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A Promising French Nun Empowers Catholic Women: The Journey of Sister Nathalie Becquart

by Andrew Wright
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Catholic women empowerment

Sister Nathalie Becquart, a prominent French nun, is igniting hope and inspiration among Catholic women. However, the question remains: Can she truly bring about meaningful change?

During her tenure overseeing Catholic youth programs in France, Sister Nathalie Becquart often drew on her experience as an experienced sailor to encourage young individuals to navigate the storms of life. “There’s nothing stronger than witnessing the sunrise after a storm, the calmness of the sea,” she asserts.

This lesson holds particular relevance for Becquart as she charts the course of the global Church through an unprecedented period of reform, often tumultuous, as one of the highest-ranking women at the Vatican. In 2021, Pope Francis appointed the 54-year-old nun as the first female undersecretary in the Vatican’s Synod of Bishops office. Since then, she has traversed the globe, serving as the public face of the Pope’s pivotal call to listen to ordinary Catholics and empower them to play a more significant role in the Church.

This process, culminating in a crucial assembly in October, reaches a pivotal moment with the release of the working document for the meeting. It is anticipated to shape the discussion on the role of women in the Church in the third millennium.

Becquart, responsible for conducting surveys among ordinary Catholics to understand their needs and aspirations from the Church, affirms that the demand for change is resolute and universal. The central focus at the synod lies in women seeking greater decision-making roles, as they yearn to actively contribute and utilize their gifts and charisma in service to the Church. Becquart, in an interview with The Big Big News, stated, “It’s about how we can be men and women together in this society, in this Church, with a vision of equality, dignity, reciprocity, collaboration, and partnership.”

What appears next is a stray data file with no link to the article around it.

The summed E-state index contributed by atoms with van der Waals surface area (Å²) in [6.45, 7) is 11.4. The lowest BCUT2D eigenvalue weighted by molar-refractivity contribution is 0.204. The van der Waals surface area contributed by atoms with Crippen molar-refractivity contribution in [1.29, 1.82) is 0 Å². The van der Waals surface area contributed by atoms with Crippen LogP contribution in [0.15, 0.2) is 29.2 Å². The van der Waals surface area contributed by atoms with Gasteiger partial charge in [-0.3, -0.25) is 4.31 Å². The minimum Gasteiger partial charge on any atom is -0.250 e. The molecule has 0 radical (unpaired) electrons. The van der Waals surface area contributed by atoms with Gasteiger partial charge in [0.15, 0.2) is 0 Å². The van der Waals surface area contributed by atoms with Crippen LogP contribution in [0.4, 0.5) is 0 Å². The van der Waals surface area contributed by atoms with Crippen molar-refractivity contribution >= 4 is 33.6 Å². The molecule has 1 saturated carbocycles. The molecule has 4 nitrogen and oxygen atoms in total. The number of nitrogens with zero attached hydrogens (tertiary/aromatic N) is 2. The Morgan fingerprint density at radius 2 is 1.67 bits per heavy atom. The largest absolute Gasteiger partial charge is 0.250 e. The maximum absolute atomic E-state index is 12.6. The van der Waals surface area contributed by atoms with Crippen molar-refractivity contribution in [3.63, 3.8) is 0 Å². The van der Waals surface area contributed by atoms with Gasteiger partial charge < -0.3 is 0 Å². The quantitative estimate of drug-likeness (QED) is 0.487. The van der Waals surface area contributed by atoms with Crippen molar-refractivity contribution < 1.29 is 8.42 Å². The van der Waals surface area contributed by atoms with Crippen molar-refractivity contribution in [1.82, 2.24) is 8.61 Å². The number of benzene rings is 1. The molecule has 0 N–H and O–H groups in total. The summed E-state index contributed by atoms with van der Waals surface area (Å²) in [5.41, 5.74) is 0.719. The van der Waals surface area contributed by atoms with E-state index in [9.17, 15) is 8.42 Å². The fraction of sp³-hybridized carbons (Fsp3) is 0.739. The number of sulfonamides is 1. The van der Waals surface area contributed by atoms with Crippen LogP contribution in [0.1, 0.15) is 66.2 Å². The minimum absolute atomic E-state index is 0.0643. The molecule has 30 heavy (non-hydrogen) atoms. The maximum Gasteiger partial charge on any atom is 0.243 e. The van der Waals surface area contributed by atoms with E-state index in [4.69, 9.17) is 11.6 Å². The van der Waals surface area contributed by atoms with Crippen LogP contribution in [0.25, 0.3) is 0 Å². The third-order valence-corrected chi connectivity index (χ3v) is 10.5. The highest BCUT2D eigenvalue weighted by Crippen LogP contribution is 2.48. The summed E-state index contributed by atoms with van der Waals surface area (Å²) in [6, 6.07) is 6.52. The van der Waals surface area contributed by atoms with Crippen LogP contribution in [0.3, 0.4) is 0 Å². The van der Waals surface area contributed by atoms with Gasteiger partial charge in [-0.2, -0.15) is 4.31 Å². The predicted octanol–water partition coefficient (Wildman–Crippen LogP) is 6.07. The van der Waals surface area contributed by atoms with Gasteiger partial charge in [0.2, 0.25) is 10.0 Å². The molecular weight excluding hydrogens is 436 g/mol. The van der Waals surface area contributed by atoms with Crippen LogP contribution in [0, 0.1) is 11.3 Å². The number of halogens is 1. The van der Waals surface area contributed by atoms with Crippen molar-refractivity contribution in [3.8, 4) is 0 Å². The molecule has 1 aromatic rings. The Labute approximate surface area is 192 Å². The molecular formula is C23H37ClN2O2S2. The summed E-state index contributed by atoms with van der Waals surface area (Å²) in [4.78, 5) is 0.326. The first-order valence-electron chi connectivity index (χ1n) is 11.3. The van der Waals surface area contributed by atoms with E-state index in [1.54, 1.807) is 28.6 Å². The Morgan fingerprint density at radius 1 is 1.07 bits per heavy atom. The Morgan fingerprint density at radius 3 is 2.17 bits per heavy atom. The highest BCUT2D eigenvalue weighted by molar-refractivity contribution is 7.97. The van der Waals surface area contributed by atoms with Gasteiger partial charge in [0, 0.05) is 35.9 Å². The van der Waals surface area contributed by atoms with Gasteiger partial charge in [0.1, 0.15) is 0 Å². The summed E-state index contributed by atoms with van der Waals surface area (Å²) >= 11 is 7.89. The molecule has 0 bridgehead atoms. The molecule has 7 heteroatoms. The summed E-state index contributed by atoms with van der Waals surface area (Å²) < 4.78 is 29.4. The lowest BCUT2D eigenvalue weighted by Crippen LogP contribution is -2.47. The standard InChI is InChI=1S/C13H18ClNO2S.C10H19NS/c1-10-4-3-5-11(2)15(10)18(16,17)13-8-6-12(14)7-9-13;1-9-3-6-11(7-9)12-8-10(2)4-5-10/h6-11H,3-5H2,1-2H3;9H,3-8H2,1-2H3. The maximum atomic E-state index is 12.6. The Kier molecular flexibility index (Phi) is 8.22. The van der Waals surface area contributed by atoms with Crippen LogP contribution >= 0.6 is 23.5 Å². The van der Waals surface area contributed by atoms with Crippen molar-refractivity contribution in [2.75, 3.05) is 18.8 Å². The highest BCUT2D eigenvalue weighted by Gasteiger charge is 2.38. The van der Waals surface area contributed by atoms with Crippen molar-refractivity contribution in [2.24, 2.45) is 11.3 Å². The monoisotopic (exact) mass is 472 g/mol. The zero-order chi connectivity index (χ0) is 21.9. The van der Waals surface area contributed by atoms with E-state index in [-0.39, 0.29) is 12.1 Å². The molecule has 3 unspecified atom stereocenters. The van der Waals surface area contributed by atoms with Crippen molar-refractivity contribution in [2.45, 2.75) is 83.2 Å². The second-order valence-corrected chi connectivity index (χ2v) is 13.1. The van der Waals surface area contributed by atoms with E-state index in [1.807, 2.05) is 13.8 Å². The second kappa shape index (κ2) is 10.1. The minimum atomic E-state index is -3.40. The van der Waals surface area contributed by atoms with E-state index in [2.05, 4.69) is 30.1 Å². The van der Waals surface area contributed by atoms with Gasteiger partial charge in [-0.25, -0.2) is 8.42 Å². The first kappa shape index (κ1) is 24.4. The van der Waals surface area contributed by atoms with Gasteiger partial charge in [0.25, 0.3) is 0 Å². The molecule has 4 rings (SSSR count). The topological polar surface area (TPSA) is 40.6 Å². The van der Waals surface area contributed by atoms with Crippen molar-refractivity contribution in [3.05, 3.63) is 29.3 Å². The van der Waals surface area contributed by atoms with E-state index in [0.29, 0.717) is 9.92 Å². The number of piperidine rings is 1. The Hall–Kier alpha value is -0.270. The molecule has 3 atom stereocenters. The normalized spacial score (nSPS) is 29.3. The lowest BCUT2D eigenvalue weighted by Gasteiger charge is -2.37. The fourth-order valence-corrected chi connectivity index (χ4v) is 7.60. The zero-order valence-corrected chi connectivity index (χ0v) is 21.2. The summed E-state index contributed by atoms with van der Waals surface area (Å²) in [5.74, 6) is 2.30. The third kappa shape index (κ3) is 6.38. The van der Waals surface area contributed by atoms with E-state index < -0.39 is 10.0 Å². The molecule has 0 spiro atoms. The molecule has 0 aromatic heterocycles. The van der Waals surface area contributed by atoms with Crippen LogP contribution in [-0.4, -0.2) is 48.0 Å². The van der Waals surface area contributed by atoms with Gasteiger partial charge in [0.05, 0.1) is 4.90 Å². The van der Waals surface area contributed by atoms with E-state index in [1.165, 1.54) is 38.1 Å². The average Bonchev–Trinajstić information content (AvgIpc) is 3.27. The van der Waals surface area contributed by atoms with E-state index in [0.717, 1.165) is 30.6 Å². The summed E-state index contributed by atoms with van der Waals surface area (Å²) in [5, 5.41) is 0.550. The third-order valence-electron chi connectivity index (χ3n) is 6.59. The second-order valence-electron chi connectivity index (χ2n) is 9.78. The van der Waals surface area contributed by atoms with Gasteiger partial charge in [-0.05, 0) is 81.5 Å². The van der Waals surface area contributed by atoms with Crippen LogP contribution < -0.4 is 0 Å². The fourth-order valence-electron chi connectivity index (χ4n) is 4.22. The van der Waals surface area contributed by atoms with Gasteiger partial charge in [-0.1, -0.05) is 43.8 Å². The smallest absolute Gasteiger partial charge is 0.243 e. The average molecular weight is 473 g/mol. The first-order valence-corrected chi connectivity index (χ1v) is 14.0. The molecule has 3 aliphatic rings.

The prospects of change within a 2,000-year-old institution that traditionally excludes women from its highest echelons have sparked an extraordinary sense of optimism among women who have long felt marginalized in the Church. As expected, conservative elements opposing the synod perceive it as a threat to the all-male, clerical-based hierarchy and its underlying ecclesiology.

Nevertheless, Becquart and Pope Francis remain undeterred, viewing criticism, fear, and alarm as signs that a significant and momentous movement is underway. “Of course, there is resistance,” Becquart remarks with a chuckle. “If there is no resistance, it means nothing is happening or changing.”

However, she puts it into perspective: “Throughout the history of Church reform, the most intense resistance or contentious issues have often marked crucial turning points.”

At 86 years old, Pope Francis has already undertaken more efforts than any recent Pope to promote women’s involvement in the Church. He has modified church law to allow women to read Scripture and serve as eucharistic ministers, while reiterating their ineligibility for ordination as priests. Moreover, he has amended the Vatican’s founding constitution to enable women to head Vatican offices and made notable female appointments, none more symbolically significant than that of Becquart.

As the undersecretary in the Synod of Bishops, Becquart has been de facto granted the right to vote in the upcoming October synod—a privilege previously reserved for men. Addressing longstanding grievances voiced by women, who were previously permitted to participate in synods only as nonvoting experts, auditors, or observers, Pope Francis not only assigned Becquart a voting role but also expanded the voting rights to encompass laypeople in general.

In April, the Vatican announced that 70 non-bishops, expected to include half women, would be voting alongside the apostolic successors during the October synod. While this represents less than a quarter of the bishop votes, it signifies a historic reform and reflects Pope Francis’ conviction that church governance stems not solely from priestly ordination but from specific responsibilities entrusted to the baptized faithful.

Becquart has held leadership positions in the French Church for a considerable period, having overseen the bishops’ youth evangelization program. A graduate of Paris’ esteemed HEC business school, she draws strength from the women who have preceded her at the Vatican and within her religious community, the Xaviere Sisters—a Jesuit-inspired, Vatican II-era missionary congregation she joined at the age of 26.